Some food for thought
I ate lunch at a Boston public school and lived.
Yesterday, at immense personal risk, I went to the gleaming cafeteria at Orchard Gardens K-8 School in Roxbury, where lunch ladies spooned spaghetti bolognese and salad onto trays.
This was one of several kitchens to which Councilor John Connolly paid surprise visits earlier this month, finding in freezers food that was well past its expiration and best-by dates.
That unleashed a giant brouhaha and the removal of the schools’ longtime food director. Officials have pulled 280 cases of old food from 40 of the city’s 46 school kitchens. Blech.
I ate the spaghetti anyway.
But hold your awe. I’m not as courageous as I seem. One look in my freezer will tell you I’m no strict constructionist when it comes to best-by dates (Though I don’t go as far as my activist mother, who sometimes carries her “the date is just a suggestion’’ position to lengths that cannot be stomached). And nobody is saying the outdated school food would make kids sick.
Still, the controversy is a big deal, in ways that go beyond nutritionless cheese and flavorless beef. The aged food is easily dumped. It’s going to be harder to dispose of the bigger problems revealed this week: The Boston schools food system is wasting food and money and hasn’t been using a centralized system to track and order food electronically — and this despite an internal 2004 report that identified these problems and urged major reforms.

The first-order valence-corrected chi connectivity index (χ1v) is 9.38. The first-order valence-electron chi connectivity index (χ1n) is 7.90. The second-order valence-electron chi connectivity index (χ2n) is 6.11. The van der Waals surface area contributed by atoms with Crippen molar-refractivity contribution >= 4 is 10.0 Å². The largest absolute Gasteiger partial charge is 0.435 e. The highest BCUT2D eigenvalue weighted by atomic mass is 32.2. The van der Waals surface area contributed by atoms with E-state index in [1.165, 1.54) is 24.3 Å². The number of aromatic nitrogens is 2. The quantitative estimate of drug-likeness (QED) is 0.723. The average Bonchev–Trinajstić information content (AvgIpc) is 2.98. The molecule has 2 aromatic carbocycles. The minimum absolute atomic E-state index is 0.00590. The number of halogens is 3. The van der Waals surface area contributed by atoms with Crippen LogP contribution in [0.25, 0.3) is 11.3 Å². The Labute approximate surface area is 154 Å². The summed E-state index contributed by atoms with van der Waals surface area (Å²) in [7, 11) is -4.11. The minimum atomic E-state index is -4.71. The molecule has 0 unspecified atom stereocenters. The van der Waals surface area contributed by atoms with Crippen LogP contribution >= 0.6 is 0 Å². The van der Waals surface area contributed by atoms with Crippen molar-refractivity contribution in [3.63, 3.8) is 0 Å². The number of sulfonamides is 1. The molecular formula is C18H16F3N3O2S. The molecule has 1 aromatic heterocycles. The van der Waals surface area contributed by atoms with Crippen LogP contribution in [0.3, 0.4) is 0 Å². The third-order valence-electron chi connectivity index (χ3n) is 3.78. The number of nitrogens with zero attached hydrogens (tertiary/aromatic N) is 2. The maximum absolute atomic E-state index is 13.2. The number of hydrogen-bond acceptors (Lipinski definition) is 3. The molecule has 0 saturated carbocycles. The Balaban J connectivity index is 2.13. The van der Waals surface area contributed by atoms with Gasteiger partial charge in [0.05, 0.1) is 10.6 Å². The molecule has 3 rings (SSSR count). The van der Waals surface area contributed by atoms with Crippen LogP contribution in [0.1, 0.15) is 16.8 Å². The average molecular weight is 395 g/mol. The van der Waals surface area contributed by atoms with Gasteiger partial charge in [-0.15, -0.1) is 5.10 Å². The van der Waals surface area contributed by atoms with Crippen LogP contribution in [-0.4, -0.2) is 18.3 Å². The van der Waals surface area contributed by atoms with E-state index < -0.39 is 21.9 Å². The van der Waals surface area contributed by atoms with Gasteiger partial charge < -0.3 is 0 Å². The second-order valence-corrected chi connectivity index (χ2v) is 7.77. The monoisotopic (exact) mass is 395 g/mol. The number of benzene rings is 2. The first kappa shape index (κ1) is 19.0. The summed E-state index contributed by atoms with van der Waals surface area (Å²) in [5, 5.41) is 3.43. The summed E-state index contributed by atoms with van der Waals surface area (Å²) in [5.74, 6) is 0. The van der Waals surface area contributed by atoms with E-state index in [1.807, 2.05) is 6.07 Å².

Superintendent Carol R. Johnson assured parents in a letter that the food their kids are eating is safe, that the department has been working for a year to improve the way it orders and stores food, and that a better tracking system is on the way.
But clearly, there are still problems. Which makes you wonder: If the schools can’t get food services running smoothly, how are they going to accomplish really important and far more difficult things like, say, closing the achievement gap? Seeing the schools fail in one area makes it harder to trust them in others.
That mistrust was plain in the cafeteria yesterday. Sitting with some eighth-graders, I heard gripes about the food you might hear anywhere — that it’s “nasty,’’ or “tastes like nothing.’’ But some of these students also take the food controversy personally, convinced kids from middle-class neighborhoods wouldn’t face it.
“They treated us like trash,’’ said Deja Harrison. “Why would they serve us food they wouldn’t serve their own kids?’’
Though it’s unclear if any of the old food made it onto trays, Harrison and her friends didn’t eat at school for a few days after Connolly’s revelations.
Orchard Gardens is one of the few schools in the state where every student is poor enough to qualify for a free breakfast and almost all qualify for a free lunch. If they don’t eat good food at school, many students don’t eat good food anywhere.
The students in this underperforming school need their cafeteria meals as much as they need innovative new principal Andrew Bott and longer days. Poor nutrition affects not just their health but also their ability to concentrate and learn.
School officials are mortified that kids like these, who desperately need to eat at school, aren’t doing so because of the controversy.
Cafeteria manager Kathy Carney said her customers are taking 25 percent fewer breakfasts and 12 percent fewer lunches.
“Is this what we want?’’ she said, welling up. “It’s heartbreaking.’’
Connolly’s revelations should give families pause about how the schools are run, but it shouldn’t turn them off the food, which remains safe — and vital to kids’ success.
And that spaghetti?
Yvonne Abraham is a Globe columnist. She can be reached at firstname.lastname@example.org.